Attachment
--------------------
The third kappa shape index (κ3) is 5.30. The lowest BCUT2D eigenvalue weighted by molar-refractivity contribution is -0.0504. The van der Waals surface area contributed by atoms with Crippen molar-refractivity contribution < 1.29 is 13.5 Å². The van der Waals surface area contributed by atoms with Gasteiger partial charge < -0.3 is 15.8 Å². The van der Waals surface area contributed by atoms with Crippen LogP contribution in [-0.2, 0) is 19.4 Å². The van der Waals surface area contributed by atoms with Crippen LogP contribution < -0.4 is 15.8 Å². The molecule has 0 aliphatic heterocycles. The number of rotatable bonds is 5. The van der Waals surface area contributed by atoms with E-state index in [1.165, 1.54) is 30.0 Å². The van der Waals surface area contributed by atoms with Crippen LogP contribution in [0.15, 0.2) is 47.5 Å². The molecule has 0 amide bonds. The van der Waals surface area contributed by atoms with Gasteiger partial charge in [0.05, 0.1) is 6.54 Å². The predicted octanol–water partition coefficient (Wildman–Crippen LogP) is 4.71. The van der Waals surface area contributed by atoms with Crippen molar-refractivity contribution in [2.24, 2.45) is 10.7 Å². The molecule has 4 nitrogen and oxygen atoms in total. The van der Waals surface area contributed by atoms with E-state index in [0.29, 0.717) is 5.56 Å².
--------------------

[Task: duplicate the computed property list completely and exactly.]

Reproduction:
The third kappa shape index (κ3) is 5.30. The lowest BCUT2D eigenvalue weighted by molar-refractivity contribution is -0.0504. The van der Waals surface area contributed by atoms with Crippen molar-refractivity contribution < 1.29 is 13.5 Å². The van der Waals surface area contributed by atoms with Gasteiger partial charge < -0.3 is 15.8 Å². The van der Waals surface area contributed by atoms with Crippen LogP contribution in [-0.2, 0) is 19.4 Å². The van der Waals surface area contributed by atoms with Crippen LogP contribution < -0.4 is 15.8 Å². The molecule has 0 aliphatic heterocycles. The number of rotatable bonds is 5. The van der Waals surface area contributed by atoms with E-state index in [1.165, 1.54) is 30.0 Å². The van der Waals surface area contributed by atoms with Crippen LogP contribution in [0.15, 0.2) is 47.5 Å². The molecule has 0 amide bonds. The van der Waals surface area contributed by atoms with Gasteiger partial charge in [0.05, 0.1) is 6.54 Å². The predicted octanol–water partition coefficient (Wildman–Crippen LogP) is 4.71. The van der Waals surface area contributed by atoms with Crippen molar-refractivity contribution in [2.24, 2.45) is 10.7 Å². The molecule has 4 nitrogen and oxygen atoms in total. The van der Waals surface area contributed by atoms with E-state index in [0.29, 0.717) is 5.56 Å².